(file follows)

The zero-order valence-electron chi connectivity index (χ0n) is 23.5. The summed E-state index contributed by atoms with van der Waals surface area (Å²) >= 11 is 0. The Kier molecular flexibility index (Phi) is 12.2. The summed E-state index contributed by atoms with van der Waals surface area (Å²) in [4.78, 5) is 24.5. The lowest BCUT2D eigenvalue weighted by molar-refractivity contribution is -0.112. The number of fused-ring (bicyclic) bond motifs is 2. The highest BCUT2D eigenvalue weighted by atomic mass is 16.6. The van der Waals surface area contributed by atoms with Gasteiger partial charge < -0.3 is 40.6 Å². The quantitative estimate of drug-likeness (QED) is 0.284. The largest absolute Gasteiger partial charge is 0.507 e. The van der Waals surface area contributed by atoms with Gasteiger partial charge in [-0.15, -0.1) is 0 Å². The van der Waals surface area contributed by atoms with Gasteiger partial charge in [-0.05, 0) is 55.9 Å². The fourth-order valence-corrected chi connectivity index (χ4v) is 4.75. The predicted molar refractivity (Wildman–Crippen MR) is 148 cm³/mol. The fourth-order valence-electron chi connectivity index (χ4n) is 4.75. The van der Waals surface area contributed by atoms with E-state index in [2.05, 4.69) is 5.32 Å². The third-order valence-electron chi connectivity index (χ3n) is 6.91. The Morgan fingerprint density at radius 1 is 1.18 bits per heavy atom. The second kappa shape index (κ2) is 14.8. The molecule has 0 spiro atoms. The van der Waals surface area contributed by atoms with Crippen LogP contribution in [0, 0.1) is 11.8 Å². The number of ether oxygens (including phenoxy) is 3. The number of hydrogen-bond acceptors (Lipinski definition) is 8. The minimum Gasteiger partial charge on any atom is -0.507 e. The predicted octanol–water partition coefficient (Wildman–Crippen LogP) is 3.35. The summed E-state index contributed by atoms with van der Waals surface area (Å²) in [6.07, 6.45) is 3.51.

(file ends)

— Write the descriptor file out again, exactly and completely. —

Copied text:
The zero-order valence-electron chi connectivity index (χ0n) is 23.5. The summed E-state index contributed by atoms with van der Waals surface area (Å²) >= 11 is 0. The Kier molecular flexibility index (Phi) is 12.2. The summed E-state index contributed by atoms with van der Waals surface area (Å²) in [4.78, 5) is 24.5. The lowest BCUT2D eigenvalue weighted by molar-refractivity contribution is -0.112. The number of fused-ring (bicyclic) bond motifs is 2. The highest BCUT2D eigenvalue weighted by atomic mass is 16.6. The van der Waals surface area contributed by atoms with Gasteiger partial charge < -0.3 is 40.6 Å². The quantitative estimate of drug-likeness (QED) is 0.284. The largest absolute Gasteiger partial charge is 0.507 e. The van der Waals surface area contributed by atoms with Gasteiger partial charge in [-0.15, -0.1) is 0 Å². The van der Waals surface area contributed by atoms with Gasteiger partial charge in [-0.05, 0) is 55.9 Å². The fourth-order valence-corrected chi connectivity index (χ4v) is 4.75. The predicted molar refractivity (Wildman–Crippen MR) is 148 cm³/mol. The fourth-order valence-electron chi connectivity index (χ4n) is 4.75. The van der Waals surface area contributed by atoms with E-state index in [2.05, 4.69) is 5.32 Å². The third-order valence-electron chi connectivity index (χ3n) is 6.91. The Morgan fingerprint density at radius 1 is 1.18 bits per heavy atom. The second kappa shape index (κ2) is 14.8. The molecule has 0 spiro atoms. The van der Waals surface area contributed by atoms with Crippen LogP contribution in [0, 0.1) is 11.8 Å². The number of ether oxygens (including phenoxy) is 3. The number of hydrogen-bond acceptors (Lipinski definition) is 8. The minimum Gasteiger partial charge on any atom is -0.507 e. The predicted octanol–water partition coefficient (Wildman–Crippen LogP) is 3.35. The summed E-state index contributed by atoms with van der Waals surface area (Å²) in [6.07, 6.45) is 3.51.